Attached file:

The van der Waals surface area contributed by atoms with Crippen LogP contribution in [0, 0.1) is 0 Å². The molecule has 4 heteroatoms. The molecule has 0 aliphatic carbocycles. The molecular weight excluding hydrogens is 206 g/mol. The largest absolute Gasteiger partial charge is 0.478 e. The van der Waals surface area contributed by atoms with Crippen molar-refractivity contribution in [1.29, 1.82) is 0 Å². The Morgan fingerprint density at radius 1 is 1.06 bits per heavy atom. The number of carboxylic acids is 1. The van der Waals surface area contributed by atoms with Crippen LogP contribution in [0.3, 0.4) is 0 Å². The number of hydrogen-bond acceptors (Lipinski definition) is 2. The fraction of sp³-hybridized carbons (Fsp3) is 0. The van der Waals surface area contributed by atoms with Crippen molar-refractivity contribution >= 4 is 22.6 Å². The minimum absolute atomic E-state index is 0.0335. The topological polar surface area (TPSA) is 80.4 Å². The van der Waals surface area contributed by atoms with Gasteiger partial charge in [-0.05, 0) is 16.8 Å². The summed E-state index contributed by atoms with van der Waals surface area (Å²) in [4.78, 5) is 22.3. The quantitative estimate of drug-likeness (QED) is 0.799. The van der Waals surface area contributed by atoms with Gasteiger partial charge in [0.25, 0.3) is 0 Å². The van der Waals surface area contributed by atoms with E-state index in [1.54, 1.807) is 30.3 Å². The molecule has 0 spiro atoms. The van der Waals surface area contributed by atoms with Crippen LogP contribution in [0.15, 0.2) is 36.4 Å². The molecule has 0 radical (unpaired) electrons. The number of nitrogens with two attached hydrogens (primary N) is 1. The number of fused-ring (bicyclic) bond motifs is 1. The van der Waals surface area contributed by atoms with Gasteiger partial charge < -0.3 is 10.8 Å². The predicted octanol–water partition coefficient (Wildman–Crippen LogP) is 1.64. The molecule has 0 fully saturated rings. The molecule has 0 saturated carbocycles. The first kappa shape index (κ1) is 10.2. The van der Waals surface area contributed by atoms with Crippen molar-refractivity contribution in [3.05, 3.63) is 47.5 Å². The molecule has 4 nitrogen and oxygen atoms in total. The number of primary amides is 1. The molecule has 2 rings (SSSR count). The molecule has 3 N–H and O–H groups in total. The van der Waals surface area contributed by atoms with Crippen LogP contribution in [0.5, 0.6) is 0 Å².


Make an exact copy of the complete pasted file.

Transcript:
The van der Waals surface area contributed by atoms with Crippen LogP contribution in [0, 0.1) is 0 Å². The molecule has 4 heteroatoms. The molecule has 0 aliphatic carbocycles. The molecular weight excluding hydrogens is 206 g/mol. The largest absolute Gasteiger partial charge is 0.478 e. The van der Waals surface area contributed by atoms with Crippen molar-refractivity contribution in [1.29, 1.82) is 0 Å². The Morgan fingerprint density at radius 1 is 1.06 bits per heavy atom. The number of carboxylic acids is 1. The van der Waals surface area contributed by atoms with Crippen LogP contribution in [0.3, 0.4) is 0 Å². The number of hydrogen-bond acceptors (Lipinski definition) is 2. The fraction of sp³-hybridized carbons (Fsp3) is 0. The van der Waals surface area contributed by atoms with Crippen molar-refractivity contribution >= 4 is 22.6 Å². The minimum absolute atomic E-state index is 0.0335. The topological polar surface area (TPSA) is 80.4 Å². The van der Waals surface area contributed by atoms with Gasteiger partial charge in [-0.05, 0) is 16.8 Å². The summed E-state index contributed by atoms with van der Waals surface area (Å²) in [4.78, 5) is 22.3. The quantitative estimate of drug-likeness (QED) is 0.799. The van der Waals surface area contributed by atoms with Gasteiger partial charge in [0.25, 0.3) is 0 Å². The van der Waals surface area contributed by atoms with E-state index in [1.54, 1.807) is 30.3 Å². The molecule has 0 spiro atoms. The van der Waals surface area contributed by atoms with Crippen LogP contribution in [0.15, 0.2) is 36.4 Å². The molecule has 0 radical (unpaired) electrons. The number of nitrogens with two attached hydrogens (primary N) is 1. The number of fused-ring (bicyclic) bond motifs is 1. The van der Waals surface area contributed by atoms with Gasteiger partial charge < -0.3 is 10.8 Å². The predicted octanol–water partition coefficient (Wildman–Crippen LogP) is 1.64. The molecule has 0 fully saturated rings. The molecule has 0 saturated carbocycles. The first kappa shape index (κ1) is 10.2. The van der Waals surface area contributed by atoms with Crippen molar-refractivity contribution in [3.05, 3.63) is 47.5 Å². The molecule has 4 nitrogen and oxygen atoms in total. The number of primary amides is 1. The molecule has 2 rings (SSSR count). The molecule has 3 N–H and O–H groups in total. The van der Waals surface area contributed by atoms with Crippen LogP contribution in [0.5, 0.6) is 0 Å².